Scientific Anglers new Sharkskin fly line does put a dent in the wallet but it is well worth it.
We started using this line in earnest this January for winter steelhead. Fishing the Umpqua I had ice in my guides yet the line remained perfectly straight, and lacked the memory of other lines.
Another great feature of this line is the way it facilitates feeding line out of the rod. Because of a micro-replicated surface, it feeds out of the guides with greater ease than any line I have ever used. When fishing down stream dry flies or nymphs, “micro drag” is eliminated if you can feed your line smoothly, the Sharkskin excels at the downstream feed tactic. In addition the line has a super small welded loop, making a looped leader connection easy, and the small size limits line/leader hang up in the guides.
The Chain Effect:
The micro-replicated surface in Sharkskin lines gives actual points where the line can bend or flex without cracking. An additional benefit is the structure also relaxes or relieves memory of the line to give an anti-tangle effect, which improves shootability and line control.
Wear on Guides?
According to extensive testing by 3M on fly lines and wear on guides, Sharkskin has shown to wear less on guides than other leading fly line manufactures. Furthermore, the material used to make guides matters more to the longevity of your line than anything.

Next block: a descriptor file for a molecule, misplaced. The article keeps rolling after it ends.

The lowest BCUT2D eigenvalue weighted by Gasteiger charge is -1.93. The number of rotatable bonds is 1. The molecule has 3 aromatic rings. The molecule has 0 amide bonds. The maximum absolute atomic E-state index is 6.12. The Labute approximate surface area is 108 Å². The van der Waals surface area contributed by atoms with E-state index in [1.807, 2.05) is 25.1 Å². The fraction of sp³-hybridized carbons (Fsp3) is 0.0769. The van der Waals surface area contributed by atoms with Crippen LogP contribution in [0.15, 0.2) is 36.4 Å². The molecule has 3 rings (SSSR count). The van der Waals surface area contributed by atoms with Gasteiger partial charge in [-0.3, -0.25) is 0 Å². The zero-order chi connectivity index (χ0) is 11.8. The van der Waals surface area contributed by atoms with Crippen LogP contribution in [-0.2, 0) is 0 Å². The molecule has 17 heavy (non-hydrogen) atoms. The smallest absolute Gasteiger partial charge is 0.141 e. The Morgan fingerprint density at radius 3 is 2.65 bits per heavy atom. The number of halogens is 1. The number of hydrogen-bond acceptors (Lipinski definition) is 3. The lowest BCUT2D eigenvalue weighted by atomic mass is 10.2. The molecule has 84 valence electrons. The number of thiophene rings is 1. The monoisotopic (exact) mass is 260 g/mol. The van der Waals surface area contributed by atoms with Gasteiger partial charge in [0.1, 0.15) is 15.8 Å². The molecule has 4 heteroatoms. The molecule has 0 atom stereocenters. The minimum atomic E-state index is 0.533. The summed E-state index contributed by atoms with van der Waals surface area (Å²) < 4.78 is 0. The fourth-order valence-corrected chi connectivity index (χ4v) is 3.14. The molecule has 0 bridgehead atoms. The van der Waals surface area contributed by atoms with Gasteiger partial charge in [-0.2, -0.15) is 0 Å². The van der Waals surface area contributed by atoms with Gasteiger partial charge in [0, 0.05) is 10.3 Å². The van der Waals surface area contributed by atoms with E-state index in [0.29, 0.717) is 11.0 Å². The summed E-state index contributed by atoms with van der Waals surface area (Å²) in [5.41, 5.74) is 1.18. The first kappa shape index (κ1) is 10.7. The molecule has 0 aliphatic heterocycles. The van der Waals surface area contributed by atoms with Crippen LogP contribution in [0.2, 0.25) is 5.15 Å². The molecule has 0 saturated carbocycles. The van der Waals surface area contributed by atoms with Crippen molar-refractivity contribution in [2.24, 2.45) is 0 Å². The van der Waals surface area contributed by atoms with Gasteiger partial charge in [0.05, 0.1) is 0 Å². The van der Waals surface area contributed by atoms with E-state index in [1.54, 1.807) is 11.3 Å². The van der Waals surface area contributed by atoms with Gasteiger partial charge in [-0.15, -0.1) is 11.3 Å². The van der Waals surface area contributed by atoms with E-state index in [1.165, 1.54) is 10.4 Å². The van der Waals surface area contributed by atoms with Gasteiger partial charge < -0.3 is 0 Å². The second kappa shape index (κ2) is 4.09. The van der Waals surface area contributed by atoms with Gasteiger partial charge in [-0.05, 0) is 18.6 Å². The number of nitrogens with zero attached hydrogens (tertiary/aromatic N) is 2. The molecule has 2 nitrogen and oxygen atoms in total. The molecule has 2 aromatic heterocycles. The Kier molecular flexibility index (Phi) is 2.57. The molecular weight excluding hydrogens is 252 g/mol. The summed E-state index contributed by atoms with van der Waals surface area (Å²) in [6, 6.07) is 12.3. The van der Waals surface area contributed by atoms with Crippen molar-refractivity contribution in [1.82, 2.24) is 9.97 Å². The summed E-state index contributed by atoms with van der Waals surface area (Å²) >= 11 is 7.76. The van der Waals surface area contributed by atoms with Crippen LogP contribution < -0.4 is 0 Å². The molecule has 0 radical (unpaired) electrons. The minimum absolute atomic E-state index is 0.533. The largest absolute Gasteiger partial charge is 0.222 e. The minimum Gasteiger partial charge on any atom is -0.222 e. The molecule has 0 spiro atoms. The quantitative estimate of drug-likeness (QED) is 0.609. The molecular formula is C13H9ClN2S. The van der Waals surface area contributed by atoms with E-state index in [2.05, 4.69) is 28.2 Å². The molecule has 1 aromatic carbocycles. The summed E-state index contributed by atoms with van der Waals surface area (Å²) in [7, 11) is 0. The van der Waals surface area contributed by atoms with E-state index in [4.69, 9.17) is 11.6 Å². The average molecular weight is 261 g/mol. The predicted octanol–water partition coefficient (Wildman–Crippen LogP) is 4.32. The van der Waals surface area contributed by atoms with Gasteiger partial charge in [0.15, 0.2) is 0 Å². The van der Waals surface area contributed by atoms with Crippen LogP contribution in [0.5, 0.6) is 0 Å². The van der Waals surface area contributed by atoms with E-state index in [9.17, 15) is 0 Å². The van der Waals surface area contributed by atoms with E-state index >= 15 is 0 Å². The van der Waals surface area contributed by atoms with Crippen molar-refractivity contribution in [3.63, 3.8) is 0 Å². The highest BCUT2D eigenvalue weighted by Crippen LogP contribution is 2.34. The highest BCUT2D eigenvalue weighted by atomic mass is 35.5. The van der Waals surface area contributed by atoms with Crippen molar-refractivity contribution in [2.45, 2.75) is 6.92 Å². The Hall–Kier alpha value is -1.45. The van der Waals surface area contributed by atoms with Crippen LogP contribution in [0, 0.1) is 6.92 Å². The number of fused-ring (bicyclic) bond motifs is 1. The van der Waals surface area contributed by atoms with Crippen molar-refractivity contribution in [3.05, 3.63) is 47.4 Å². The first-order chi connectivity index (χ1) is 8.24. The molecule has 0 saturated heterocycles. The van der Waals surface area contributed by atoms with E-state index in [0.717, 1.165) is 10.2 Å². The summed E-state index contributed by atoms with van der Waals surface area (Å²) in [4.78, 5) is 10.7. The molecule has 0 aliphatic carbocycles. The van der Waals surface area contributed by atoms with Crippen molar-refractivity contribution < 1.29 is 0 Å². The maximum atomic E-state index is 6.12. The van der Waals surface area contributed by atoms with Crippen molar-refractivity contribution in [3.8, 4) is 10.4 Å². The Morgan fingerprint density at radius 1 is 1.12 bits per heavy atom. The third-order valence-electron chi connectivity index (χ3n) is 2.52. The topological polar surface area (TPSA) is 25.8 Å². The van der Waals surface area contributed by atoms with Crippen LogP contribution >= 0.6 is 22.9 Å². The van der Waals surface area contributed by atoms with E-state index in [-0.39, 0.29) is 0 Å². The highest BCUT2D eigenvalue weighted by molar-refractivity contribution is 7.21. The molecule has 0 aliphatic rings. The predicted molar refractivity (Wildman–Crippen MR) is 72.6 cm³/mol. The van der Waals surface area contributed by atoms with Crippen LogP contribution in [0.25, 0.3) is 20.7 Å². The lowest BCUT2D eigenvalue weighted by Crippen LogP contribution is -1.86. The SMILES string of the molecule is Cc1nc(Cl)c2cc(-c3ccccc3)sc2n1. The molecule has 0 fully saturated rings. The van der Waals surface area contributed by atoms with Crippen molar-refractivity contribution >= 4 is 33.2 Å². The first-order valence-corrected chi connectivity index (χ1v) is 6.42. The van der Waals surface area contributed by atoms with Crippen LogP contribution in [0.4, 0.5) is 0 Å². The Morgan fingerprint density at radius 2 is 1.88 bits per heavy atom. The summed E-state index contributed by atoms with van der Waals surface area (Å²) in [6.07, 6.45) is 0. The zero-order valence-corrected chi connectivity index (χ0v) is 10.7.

Fly Line Stretch:
Over a 100 foot span of line, stretched with 500 grams of force the difference between Rio Gold, Cortland 555, SA Mastery Trout, SA Sharkskin was less than 1 foot of stretch. Interestingly, Aiflo was shown to stretch the most at 1.8 feet, with Cortland, Rio, Mastery trout, and Sharkskin stretching between just under 1 and 1.2 feet comparatively.
Current top end fly lines including, Rio, Airflo, and SA float half in and half out of the water. You can also think of this a percentage of fly line floating out of the water. In this case 50% of the line is out of the water. 3M has purchased a machine that can measure the angle of the line to the water, or contact angle. In the case of Sharkskin, when this contact angle is expressed as a percentage of line floating out of the water; it consistently tests out at a contact angle of 130, equating to 72% of the line out of the water. Micro replication is a phenomenon found in nature, such as the pad’s on Water Skipper’s feet (do Water Skippers have feet?), and has been emulated in the Sharkskin series of fly lines for supreme flotation.
Now for the contest: We will be drawing, at random, one winner from the comments on this post (and others) between now and May 1st to giveaway one of these Sharkskin lines. We’re going to put all the email addresses in a boot and pull one out. One comment will be counted per person. Saying something intelligent isn’t necessarily required, but it’d be nice.
Pick up your Sharkskin Fly Line at CaddisFlyShop.com.